More than 99 percent of all bankruptcy estates are “no-asset” cases, meaning that the trustee opens the case, talks to the debtor, looks at the schedules, and determines that the debtor truly has nothing.  (Or almost nothing: California law allows debtors to come out of bankruptcy with relatively small amounts of exempt property – see this site for a more complete explanation.

When representing debtors, I cringe at the notion that the trustee will sell some of my debtor’s property.  I generally try to avoid that result.

But some of the bankruptcy cases involve assets that the trustee can sell, and use the proceeds to pay creditors for pennies on the dollar.

Generally, people can buy assets at a discount from the bankruptcy court.  But how does one find out what is for sale?  Trustees need to give notice to all the creditors in the bankruptcy case of their intent to sell property, and they need to post a public notice on the court’s website.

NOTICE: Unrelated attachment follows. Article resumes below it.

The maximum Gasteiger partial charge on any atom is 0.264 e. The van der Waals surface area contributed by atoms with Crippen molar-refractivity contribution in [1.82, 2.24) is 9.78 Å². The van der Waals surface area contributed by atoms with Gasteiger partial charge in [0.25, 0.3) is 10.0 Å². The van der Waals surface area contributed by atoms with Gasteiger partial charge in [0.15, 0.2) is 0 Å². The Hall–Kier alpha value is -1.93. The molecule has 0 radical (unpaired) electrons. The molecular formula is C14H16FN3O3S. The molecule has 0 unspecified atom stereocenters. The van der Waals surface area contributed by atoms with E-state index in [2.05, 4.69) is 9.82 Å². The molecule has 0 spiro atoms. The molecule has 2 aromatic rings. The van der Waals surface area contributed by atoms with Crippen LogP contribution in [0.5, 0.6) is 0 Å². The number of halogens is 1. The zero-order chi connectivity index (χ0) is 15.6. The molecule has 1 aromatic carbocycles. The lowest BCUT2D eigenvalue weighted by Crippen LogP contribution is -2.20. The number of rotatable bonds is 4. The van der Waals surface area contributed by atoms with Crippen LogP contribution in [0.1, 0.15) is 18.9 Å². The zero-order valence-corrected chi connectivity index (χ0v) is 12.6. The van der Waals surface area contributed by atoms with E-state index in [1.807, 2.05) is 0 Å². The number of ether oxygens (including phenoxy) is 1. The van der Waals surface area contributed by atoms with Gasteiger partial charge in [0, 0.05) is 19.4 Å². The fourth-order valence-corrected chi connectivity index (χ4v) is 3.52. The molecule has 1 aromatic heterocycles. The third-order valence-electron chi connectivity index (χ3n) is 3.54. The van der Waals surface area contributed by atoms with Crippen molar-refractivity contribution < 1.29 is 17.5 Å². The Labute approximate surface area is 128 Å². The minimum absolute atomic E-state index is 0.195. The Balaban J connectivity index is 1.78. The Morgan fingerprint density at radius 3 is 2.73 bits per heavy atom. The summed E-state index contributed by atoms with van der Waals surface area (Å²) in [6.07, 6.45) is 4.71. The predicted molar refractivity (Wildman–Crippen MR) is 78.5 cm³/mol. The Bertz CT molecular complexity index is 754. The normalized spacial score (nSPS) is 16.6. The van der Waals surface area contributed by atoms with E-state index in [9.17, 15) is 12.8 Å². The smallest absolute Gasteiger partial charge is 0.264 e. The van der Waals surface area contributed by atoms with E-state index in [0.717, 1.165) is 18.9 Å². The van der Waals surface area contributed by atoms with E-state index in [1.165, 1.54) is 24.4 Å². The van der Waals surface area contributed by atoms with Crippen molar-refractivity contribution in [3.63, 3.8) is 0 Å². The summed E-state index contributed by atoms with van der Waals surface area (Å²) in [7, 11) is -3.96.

Houses and apartment buildings are sold by realtors hired by the trustee.  Automobiles are usually sold by auctioneers, again hired by the trustee.   All sales need to be confirmed by the bankruptcy court.  The trustee does some marketing and advertising of the property, then conducts an auction in the bankruptcy court.  You can find out what’s being sold when by consulting the local court’s webpage.  Be sure to bring cash.

One debtor thought that the bankruptcy court’s jurisdiction didn’t extend to Mexico: she intended to file bankruptcy in Fresno, then fly to her fully-paid condo in Mulege to live out her days debt-free.  The debtor could not evade the long arm of bankruptcy law just by owning a condo outside the country: the trustee, whom I represented, sold the condo for $150,000, most of which went to pay off the debtor’s creditors.

In another case, a writer’s festival’s owners filed bankruptcy.  The festival’s website was the main asset in the case.  Charles Shulz’s (of Peanuts fame) son purchased the website from the trustee for $20,000.

If you know of someone going through bankruptcy, and you want some of his assets, you can call the trustee in the case and make an offer on the property you want.  I have helped debtors unload their unwanted property through bankruptcy, and I have helped creditors purchase corporate assets like equipment, trademarks, and licenses to gain control of a business.  If you want to buy an asset in bankruptcy, I can help you.